Prime Minister Freundel Stuart (let), in conversation with Minister of the Environment and Drainage, Dr. Denis Lowe and Deputy Principal of the UWI Cave Hill Campus, Professor Eudine Barriteau, after the ceremony. (A. Miller/BGIS)

Barbados has created history by becoming the first country in Latin America to undertake and complete a Green Economy Scoping Study (GESS).

The findings of that study were officially handed over to Prime Minister Freundel Stuart, today, during the Caribbean Green Economy Forum at the Almond Beach Village.

Speaking during the official ceremony, Minister of the Environment and Drainage, Dr. Denis Lowe, said the completion of the study was not the end of the journey, but another step along the way.

He added the study unearthed many useful opportunities for future collaboration which would be discussed during the two-day forum, hosted by Government and the University of the West Indies in association with the United Nations Environment Programme (UNEP).

"I eagerly look forward to the next phases of our work on the green economy," Dr. Lowe said, giving the assurance that his ministry would apply the same level of enthusiasm and dedication to further work to be done in the area as efforts are made to move Barbados closer to a green economy.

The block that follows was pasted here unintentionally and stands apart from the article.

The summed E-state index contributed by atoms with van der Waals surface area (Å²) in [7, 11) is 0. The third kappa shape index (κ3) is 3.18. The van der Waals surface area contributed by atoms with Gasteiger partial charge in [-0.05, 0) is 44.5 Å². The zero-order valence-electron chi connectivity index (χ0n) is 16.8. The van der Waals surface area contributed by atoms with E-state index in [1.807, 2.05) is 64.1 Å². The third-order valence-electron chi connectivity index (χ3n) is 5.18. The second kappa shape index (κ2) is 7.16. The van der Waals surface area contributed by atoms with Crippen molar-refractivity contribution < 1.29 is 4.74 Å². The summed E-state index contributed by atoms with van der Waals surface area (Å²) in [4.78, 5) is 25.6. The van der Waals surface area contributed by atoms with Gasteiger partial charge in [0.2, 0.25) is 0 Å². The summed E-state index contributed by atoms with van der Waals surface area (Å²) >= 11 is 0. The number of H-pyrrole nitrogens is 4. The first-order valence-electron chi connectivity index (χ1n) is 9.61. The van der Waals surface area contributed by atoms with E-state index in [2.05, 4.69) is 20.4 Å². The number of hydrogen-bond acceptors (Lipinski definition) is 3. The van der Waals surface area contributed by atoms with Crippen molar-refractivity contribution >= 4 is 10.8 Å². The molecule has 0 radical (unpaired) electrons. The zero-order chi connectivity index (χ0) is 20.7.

According to the GESS Synthesis Report, Barbados’ transition to a green economy offers opportunities for further diversifying its economy, increasing resource efficiency and supporting the goals of poverty reduction and sustainable development.

The study also pointed out that there are tremendous opportunities for greening agriculture, fisheries, building/housing, transportation and tourism.

However, it maintained that to maximise these opportunities, the country first had to address the challenges it faces in the areas of a lack of research and development in agriculture; standards legislation in fisheries; a lack of training programmes; regional experts in building/housing; public attitudes to green initiatives in transportation; the heavy dependence on imports, and low occupancy rates in the tourism sector.

Prime Minister Freundel Stuart receiving a copy of??the report from Deputy Principal of the UWI Cave Hill Campus, Professor Eudine Barriteau. (A. Miller/BGIS)??

Among its recommendations were the establishment of an overarching institutional development programme to strengthen its agricultural cooperatives; adopting and promoting new energy and resource efficiency policies for hotels; and establishing new heritage and nature-based tourism sites.

In addition, the study has also recommended the development of an integrated public transportation policy and investment programme, and the establishment of a vehicle emission testing facility to reduce traffic congestion and carbon emissions.


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